Day 4: The Upside of Sorrow (Tammuz 21)

Morris Adler writes, in A Modern Treasury of Jewish Thought (ed. Sidney Greenberg):

Our sorrow can bring understanding as well as pain, breadth as well as the contradiction that comes with pain. Out of love and sorrow can come a compassion that endures. The needs of others hitherto unnoticed, the anxieties of neighbors never before realized, now come into the ken of our experience, for our sorrow has opened our life to the needs of others. A bereavement that brings us into the lives of our fellowmen writes a fitting epilogue to a love that had taught us kindliness, and forbearance and had given us so much joy.

Sorrow can enlarge the domain in our life, so that we may now understand the trivialty of the things many pursue. We havve had in our hands a noble and refined measure for judging the events and objects we daily see. What is important is not luxury but love; not wealth but wisdom; not gold but goodness . . .

Our sorrow may so clear our vision . . . [and] out of that vision will come a sense of obligation. A duty, solemn, sacred and significant, rests upon us. To spread the love we have known to others. To share the joy which has been ours. To ease the pains which man’s thoughtlessness or malice inflicts. We have a task to perform. There is work to be done and in work there is consolation.

Out of love may come sorrow. But out of sorrow can come light for others who dwell in darkness. And out of the light we bring to others will come light for ourselves – the light of solice, of strength, of transfiguring and consecrating purpose.

Sorrow is not always keenly felt. Sometimes it simply lies beneath the surface while we go about our daily lives. We can feel it, beneath, if we reach for it, but it is not crippling. We can get up in the morning and almost forget that it’s there. Almost.

Living with grief this way, for three weeks, for a month, for a year, for years… no one would say it was preferable. No one would wish it upon themselves. But there are upsides to sorrow – the ones Adler describes and more. I know the pain in my own life has made me better able to bear witness to the pain of others. I know grief has made me more empathetic.

There are clouds. There are silver-linings.

Some days we can’t see beyond the clouds.

Other days, the silver-linings shine bright.

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We Can Be The Holiness

A funny thing happened this past Friday night when I was praying in front of the Ark.

It was during the Barchu, which is the first time in the service when I face the Ark, or the Aron HaKodesh. As we were singing the yai lai’s, I couldn’t figure out why it seemed so dark. Did we forget to turn on the lights above the Ark? I looked up. No, they were on, as was the Neir Tamid, the Eternal (except when the bulb is out) Light.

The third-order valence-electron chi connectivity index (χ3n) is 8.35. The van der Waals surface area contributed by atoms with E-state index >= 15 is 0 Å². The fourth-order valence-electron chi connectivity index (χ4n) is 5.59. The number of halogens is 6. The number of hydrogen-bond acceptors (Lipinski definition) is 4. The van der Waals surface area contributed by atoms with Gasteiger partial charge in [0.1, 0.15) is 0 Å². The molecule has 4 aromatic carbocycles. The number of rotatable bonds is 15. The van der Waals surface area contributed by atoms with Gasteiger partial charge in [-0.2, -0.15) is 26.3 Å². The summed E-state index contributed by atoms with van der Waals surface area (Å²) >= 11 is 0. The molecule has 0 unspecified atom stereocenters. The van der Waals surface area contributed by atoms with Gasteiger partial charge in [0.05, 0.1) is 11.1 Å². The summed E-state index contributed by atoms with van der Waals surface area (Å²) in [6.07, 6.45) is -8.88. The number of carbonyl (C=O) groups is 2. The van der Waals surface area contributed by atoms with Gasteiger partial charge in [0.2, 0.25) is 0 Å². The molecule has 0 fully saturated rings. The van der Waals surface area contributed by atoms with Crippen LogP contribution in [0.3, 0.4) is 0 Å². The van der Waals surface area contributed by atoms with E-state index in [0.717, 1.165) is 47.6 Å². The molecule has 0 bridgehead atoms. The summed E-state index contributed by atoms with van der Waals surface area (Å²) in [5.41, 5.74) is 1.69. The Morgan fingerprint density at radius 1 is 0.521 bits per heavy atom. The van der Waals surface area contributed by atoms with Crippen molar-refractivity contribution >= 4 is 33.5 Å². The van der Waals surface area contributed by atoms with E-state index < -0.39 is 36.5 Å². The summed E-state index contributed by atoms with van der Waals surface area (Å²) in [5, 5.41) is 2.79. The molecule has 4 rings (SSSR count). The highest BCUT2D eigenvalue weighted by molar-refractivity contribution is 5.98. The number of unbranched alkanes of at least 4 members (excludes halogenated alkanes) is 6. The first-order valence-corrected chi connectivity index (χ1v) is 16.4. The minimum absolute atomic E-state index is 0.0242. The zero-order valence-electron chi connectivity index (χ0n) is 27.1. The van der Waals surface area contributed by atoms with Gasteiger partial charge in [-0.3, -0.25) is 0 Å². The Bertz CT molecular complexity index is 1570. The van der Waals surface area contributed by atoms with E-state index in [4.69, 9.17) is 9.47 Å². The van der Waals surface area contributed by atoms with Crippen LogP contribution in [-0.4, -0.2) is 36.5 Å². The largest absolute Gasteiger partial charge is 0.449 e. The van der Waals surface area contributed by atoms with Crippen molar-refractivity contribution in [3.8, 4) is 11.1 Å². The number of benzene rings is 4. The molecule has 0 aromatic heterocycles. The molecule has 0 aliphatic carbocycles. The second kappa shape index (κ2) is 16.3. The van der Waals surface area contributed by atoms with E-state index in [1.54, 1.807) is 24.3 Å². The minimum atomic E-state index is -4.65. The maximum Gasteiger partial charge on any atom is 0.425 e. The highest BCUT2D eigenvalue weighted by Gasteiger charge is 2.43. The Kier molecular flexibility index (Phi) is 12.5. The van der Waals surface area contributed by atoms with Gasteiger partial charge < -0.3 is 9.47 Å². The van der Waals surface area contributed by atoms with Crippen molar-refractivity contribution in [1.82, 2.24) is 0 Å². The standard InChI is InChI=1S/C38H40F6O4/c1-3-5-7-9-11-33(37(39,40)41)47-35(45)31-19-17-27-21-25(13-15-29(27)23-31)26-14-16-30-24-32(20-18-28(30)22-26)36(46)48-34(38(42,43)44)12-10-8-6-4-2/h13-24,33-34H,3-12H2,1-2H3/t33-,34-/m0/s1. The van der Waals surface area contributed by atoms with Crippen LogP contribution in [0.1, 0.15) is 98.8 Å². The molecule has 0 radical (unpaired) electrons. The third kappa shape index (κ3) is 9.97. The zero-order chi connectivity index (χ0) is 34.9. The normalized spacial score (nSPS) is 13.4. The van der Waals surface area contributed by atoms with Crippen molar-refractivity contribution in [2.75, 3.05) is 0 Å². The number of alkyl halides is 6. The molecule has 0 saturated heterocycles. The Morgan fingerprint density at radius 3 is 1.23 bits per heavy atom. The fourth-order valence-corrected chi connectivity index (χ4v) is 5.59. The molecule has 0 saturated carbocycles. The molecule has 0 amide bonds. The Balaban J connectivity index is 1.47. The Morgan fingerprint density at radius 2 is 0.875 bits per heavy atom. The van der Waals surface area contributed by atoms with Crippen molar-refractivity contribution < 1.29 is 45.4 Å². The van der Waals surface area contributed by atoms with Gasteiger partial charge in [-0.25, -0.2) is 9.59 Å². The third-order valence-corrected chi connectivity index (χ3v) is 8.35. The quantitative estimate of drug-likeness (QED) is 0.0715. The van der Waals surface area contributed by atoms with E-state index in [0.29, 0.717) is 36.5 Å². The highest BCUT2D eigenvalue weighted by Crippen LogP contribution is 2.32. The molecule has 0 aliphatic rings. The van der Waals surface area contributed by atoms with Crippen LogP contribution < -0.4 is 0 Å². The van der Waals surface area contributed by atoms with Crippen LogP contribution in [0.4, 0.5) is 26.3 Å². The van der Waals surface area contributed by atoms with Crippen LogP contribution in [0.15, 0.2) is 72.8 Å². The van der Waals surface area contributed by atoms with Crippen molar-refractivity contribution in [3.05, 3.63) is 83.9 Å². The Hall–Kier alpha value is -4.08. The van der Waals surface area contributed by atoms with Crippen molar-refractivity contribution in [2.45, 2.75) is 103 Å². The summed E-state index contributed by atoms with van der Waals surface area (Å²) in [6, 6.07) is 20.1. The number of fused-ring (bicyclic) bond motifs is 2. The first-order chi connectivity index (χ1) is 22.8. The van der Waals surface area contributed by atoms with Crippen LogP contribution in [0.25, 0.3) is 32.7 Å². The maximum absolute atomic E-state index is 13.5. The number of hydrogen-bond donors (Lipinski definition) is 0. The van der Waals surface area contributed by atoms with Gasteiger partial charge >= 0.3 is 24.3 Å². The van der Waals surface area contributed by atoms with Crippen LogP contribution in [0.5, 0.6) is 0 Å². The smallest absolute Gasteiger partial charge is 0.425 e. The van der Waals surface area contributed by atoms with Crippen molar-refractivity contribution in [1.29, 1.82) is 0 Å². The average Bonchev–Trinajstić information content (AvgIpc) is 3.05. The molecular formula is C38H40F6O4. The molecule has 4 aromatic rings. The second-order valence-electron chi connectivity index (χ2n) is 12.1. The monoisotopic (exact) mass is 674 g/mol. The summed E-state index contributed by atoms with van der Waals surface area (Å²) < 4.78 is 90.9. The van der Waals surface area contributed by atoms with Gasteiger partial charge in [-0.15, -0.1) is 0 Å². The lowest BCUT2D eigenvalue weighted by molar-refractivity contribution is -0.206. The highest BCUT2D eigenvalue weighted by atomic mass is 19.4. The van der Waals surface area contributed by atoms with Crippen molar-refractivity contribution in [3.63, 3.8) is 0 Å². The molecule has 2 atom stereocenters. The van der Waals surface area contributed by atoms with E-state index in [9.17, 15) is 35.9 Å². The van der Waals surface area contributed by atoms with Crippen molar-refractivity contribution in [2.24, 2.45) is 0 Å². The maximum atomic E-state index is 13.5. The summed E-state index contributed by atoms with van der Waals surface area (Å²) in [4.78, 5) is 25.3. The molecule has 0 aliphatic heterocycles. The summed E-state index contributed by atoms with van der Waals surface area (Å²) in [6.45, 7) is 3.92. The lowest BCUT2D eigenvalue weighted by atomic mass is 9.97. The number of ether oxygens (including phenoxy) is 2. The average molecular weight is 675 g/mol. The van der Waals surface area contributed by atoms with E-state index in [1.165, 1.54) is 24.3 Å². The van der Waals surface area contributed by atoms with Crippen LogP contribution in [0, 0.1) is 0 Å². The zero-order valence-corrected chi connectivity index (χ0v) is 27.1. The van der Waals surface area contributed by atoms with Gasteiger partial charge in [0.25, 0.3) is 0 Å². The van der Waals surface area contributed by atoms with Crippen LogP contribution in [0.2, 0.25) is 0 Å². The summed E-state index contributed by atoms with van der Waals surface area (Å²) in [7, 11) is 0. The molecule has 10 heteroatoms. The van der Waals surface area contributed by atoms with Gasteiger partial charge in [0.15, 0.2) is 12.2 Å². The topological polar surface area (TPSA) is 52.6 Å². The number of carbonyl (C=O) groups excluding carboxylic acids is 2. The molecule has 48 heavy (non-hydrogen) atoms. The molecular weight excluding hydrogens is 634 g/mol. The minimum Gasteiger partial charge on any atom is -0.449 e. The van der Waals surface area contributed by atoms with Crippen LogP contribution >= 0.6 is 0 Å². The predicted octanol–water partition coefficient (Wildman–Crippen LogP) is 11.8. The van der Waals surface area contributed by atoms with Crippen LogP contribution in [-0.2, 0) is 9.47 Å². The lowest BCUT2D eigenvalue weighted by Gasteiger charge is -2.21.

And then I realized that the High Holiday parochet (curtain) had been taken down and replaced with the regular one. The High Holiday parochet is white and translucent. The light in the Ark shines through it and the Torahs can be seen. The regular parochet is also beautiful but is heavy and opaque. After a month of standing in front of the High Holiday parochet, the darkness I was feeling was a result of no longer bathing in the light of the Ark and the Torahs while I prayed.

HHDparochetinfrontofark
As soon as I realized that, I felt a sense of loss. I felt shut out from that special and holy place. And I found myself thinking about the Cohein Gadol, the High Priest in the ancient Temple in Jerusalem, who was only allowed to enter into the Holy of Holies – the innermost sanctum of the Temple – once a year on Yom Kippur. This is how the Cohein Gadol must have felt after Yom Kippur, I thought. After being allowed into sacred space, there is a sense of sorrow in having to be distanced from it again. The Cohein Gadol would have had to wait a whole year before feeling connected to that most sacred of spaces again, just as I will have to wait a whole year before I can pray in the light of the Ark again, and be able to see the Torah scrolls without pulling back the parochet. On the High Holidays, it feels like I, too, am able to enter the Holy of Holies – that the whole community is able to, in a sense, since all of us can see into the Ark in a way we normally cannot.

As I swayed to the rhythm of the Bar’chu – the Call to Worship – and thought about all of this, I wondered: How can we keep that special feeling of holiness with us throughout the yearIf we can’t be inside the Holy of Holies, how can we keep the feeling of that sacred place inside of ourselves?

The cycle of the year takes us away from the sanctity of the High Holidays and then brings us back again, but each day should have elements of holiness, even if they are not “Holy Days”. Each moment our lives should be infused with holiness. We need to be able to carry sacredness in our own inner sanctums, and not wait for Yom Kippur to return to us again before feeling connected to God and to one another.

As my lips spoke the ancient words of prayer I was reminded that I was speaking holy words, enacting holy choreography, singing holy music, and leading a sacred community through sacred rituals. Every time we pray, every time we stand together before the Ark, we are engaging in holiness. We don’t have to be inside the inner sanctum to know it is there. We don’t have to wait for the lights to shine through.

We can shine our own lights out for others. We can be the holiness we need.